That Islamic terrorists recruit online is not news. Nidal Malik Hasan, accused of the 2009 Ft. Hood shootings, was counseled by Anwar Al-Awlaki, a Yemen-based preacher who was well known for using modern technology to further violent jihad in the West.
Among the techniques used is the online video—specifically, the music video. This is not new either, having been used since the Eighties. But the world of the Islamic terrorist has recently seen a flowering of this particular form, with high production values and laden with signifiers borrowing from the vocabulary of the onetime MTV staple.
These are the “Anasheed Jihadiya” or nasheeds, vocal songs with strong melodies and percussion, that tout the super awesomeness of jihad, specifically the violent style of struggle against infidels and irreligiosity.
Religious zealots tend to give a pass to clearly forbidden behaviors (like murder) when it is in the service of the religion itself. So the spiritual leaders of the jihadi groups exempt the makers of nasheed jihadi videos from the supposed Islamic restriction against music, with the legalistic ruling that since the music videos do not feature man-made musical instruments and since they are based on religious chants, they are not haram.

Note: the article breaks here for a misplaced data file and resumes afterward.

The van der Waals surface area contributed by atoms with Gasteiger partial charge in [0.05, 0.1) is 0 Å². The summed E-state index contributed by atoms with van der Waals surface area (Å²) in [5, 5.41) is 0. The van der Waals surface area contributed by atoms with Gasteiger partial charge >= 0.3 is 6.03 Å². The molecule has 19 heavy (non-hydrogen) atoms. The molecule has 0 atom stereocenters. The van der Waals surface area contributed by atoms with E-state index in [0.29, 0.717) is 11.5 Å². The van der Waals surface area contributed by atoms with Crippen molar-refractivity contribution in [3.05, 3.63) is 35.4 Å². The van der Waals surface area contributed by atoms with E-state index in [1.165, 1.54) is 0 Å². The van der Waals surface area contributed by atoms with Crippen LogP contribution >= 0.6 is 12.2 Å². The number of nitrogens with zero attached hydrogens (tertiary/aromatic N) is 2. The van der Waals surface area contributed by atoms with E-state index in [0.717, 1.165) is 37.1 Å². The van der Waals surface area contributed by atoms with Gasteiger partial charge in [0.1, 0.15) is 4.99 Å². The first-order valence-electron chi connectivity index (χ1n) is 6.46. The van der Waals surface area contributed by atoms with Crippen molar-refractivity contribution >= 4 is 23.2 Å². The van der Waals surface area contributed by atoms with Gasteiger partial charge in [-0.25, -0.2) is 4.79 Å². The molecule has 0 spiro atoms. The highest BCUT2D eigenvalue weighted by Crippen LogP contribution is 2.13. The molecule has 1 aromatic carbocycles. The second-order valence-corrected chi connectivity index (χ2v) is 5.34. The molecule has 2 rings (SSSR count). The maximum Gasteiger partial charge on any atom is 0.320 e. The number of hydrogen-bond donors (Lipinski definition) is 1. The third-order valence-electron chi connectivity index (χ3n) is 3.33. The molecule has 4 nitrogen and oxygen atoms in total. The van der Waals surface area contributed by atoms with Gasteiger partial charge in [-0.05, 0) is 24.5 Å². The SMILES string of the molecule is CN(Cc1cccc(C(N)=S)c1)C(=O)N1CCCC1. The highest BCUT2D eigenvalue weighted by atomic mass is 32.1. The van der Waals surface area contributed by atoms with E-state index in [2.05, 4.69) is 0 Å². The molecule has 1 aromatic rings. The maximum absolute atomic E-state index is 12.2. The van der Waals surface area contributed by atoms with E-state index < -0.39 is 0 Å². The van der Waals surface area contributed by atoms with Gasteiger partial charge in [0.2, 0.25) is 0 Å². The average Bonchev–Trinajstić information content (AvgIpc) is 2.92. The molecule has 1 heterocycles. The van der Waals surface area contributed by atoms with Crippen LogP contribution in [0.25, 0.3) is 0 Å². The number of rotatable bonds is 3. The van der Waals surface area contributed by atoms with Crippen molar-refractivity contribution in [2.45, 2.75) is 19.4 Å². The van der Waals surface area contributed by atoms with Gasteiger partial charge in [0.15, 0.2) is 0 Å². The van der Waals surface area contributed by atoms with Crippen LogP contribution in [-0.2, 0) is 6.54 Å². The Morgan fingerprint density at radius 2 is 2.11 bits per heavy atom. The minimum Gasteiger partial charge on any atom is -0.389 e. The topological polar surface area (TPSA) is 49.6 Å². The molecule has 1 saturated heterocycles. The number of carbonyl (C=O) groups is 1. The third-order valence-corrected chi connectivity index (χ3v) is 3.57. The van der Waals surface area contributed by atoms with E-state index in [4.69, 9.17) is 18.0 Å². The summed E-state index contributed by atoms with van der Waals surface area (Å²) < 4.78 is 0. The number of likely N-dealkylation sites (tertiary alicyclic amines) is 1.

Some noteworthy examples, including one video featuring the 23-year-old Iraqi jihadi Muhammed Abu ‘Azrael al-Karbalai praising a Shi’ite militia fighting for Syrian president Bashar Al-Assad, were recently posted to Jihadology, a repository of digital material in the service of Islamic jihadists run by Aaron Zelin, a fellow at the Washington Institute for Near East Policy.
These videos were posted by Phillip Smyth, a researcher at the University of Maryland, who described al-Karbalai’s video as “complex,” with its polished look and sound, and its video vocabulary of thuggish postures and armed posse. (Though the cringewothy posse is so uneasy with its fist pumping that the video quickly becomes accidentally comic.)
“The groups out of Iraq are sophisticated,” said Smyth. “Some of them even have their own production companies.”
Jihadists are early adopters, said Zelin. “Every top group uses HD-quality production, Photoshop, voice-overs. It’s all top-shelf.”
In the Eighties, jihadists used cassettes, as everyone else did. Now they use YouTube, as everyone else does. Each innovation in technology gives groups that embrace it a leg up, but in the end, the playing ground usually levels. And then it is simply a matter of whose product is more compelling.